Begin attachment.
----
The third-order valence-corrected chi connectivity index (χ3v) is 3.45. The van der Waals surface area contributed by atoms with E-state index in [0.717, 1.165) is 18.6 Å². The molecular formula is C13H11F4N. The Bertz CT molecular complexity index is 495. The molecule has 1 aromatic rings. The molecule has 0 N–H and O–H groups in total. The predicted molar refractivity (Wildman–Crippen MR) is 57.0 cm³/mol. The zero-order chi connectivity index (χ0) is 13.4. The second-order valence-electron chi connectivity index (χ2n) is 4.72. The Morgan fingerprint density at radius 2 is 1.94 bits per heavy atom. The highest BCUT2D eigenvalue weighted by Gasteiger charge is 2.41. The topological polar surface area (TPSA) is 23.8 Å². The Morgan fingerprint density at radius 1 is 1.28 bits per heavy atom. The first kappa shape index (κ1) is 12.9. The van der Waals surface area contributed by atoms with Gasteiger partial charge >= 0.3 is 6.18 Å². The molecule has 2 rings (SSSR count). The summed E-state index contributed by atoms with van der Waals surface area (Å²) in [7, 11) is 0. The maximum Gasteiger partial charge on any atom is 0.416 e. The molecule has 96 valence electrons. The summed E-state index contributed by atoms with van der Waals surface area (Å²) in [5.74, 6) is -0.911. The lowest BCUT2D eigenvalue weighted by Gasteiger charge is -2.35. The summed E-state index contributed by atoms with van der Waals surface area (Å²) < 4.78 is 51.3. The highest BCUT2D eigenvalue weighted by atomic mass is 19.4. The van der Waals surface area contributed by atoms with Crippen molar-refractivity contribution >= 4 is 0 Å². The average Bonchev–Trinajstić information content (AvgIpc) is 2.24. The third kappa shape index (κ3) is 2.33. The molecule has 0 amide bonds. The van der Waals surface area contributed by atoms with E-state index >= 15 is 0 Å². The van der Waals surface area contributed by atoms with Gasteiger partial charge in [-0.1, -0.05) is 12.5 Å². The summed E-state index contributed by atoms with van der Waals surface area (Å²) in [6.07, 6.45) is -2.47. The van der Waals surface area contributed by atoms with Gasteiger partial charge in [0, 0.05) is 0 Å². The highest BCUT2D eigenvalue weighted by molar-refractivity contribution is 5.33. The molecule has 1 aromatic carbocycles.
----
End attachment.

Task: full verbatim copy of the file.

The third-order valence-corrected chi connectivity index (χ3v) is 3.45. The van der Waals surface area contributed by atoms with E-state index in [0.717, 1.165) is 18.6 Å². The molecular formula is C13H11F4N. The Bertz CT molecular complexity index is 495. The molecule has 1 aromatic rings. The molecule has 0 N–H and O–H groups in total. The predicted molar refractivity (Wildman–Crippen MR) is 57.0 cm³/mol. The zero-order chi connectivity index (χ0) is 13.4. The second-order valence-electron chi connectivity index (χ2n) is 4.72. The Morgan fingerprint density at radius 2 is 1.94 bits per heavy atom. The highest BCUT2D eigenvalue weighted by Gasteiger charge is 2.41. The topological polar surface area (TPSA) is 23.8 Å². The Morgan fingerprint density at radius 1 is 1.28 bits per heavy atom. The first kappa shape index (κ1) is 12.9. The van der Waals surface area contributed by atoms with Gasteiger partial charge >= 0.3 is 6.18 Å². The molecule has 2 rings (SSSR count). The summed E-state index contributed by atoms with van der Waals surface area (Å²) in [7, 11) is 0. The maximum Gasteiger partial charge on any atom is 0.416 e. The molecule has 96 valence electrons. The summed E-state index contributed by atoms with van der Waals surface area (Å²) in [5.74, 6) is -0.911. The lowest BCUT2D eigenvalue weighted by Gasteiger charge is -2.35. The summed E-state index contributed by atoms with van der Waals surface area (Å²) < 4.78 is 51.3. The highest BCUT2D eigenvalue weighted by atomic mass is 19.4. The van der Waals surface area contributed by atoms with Crippen molar-refractivity contribution >= 4 is 0 Å². The average Bonchev–Trinajstić information content (AvgIpc) is 2.24. The third kappa shape index (κ3) is 2.33. The molecule has 0 amide bonds. The van der Waals surface area contributed by atoms with E-state index >= 15 is 0 Å². The van der Waals surface area contributed by atoms with Gasteiger partial charge in [-0.1, -0.05) is 12.5 Å². The summed E-state index contributed by atoms with van der Waals surface area (Å²) in [6.07, 6.45) is -2.47. The van der Waals surface area contributed by atoms with Gasteiger partial charge in [0, 0.05) is 0 Å². The highest BCUT2D eigenvalue weighted by molar-refractivity contribution is 5.33. The molecule has 1 aromatic carbocycles.